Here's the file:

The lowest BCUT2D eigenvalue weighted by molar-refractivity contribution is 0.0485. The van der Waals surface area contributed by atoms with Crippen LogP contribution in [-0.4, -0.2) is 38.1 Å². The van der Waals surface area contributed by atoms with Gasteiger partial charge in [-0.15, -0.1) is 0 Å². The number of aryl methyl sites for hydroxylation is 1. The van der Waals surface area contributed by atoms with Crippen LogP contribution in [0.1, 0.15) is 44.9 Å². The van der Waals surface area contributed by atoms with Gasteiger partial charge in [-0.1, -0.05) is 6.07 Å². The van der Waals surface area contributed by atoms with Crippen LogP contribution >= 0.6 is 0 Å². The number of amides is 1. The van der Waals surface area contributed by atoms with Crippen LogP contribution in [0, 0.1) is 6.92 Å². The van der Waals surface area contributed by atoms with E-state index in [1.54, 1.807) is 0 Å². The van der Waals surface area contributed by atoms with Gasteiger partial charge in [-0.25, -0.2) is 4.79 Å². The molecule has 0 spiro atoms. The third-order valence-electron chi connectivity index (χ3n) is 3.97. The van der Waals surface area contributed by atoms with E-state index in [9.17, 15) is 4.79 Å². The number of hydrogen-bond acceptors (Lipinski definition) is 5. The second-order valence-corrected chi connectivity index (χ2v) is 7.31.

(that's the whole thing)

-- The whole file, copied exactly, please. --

The lowest BCUT2D eigenvalue weighted by molar-refractivity contribution is 0.0485. The van der Waals surface area contributed by atoms with Crippen LogP contribution in [-0.4, -0.2) is 38.1 Å². The van der Waals surface area contributed by atoms with Gasteiger partial charge in [-0.15, -0.1) is 0 Å². The number of aryl methyl sites for hydroxylation is 1. The van der Waals surface area contributed by atoms with Crippen LogP contribution in [0.1, 0.15) is 44.9 Å². The van der Waals surface area contributed by atoms with Gasteiger partial charge in [-0.1, -0.05) is 6.07 Å². The van der Waals surface area contributed by atoms with Crippen LogP contribution >= 0.6 is 0 Å². The number of amides is 1. The van der Waals surface area contributed by atoms with Crippen LogP contribution in [0, 0.1) is 6.92 Å². The van der Waals surface area contributed by atoms with E-state index in [1.54, 1.807) is 0 Å². The van der Waals surface area contributed by atoms with Gasteiger partial charge in [-0.25, -0.2) is 4.79 Å². The molecule has 0 spiro atoms. The third-order valence-electron chi connectivity index (χ3n) is 3.97. The van der Waals surface area contributed by atoms with E-state index in [9.17, 15) is 4.79 Å². The number of hydrogen-bond acceptors (Lipinski definition) is 5. The second-order valence-corrected chi connectivity index (χ2v) is 7.31.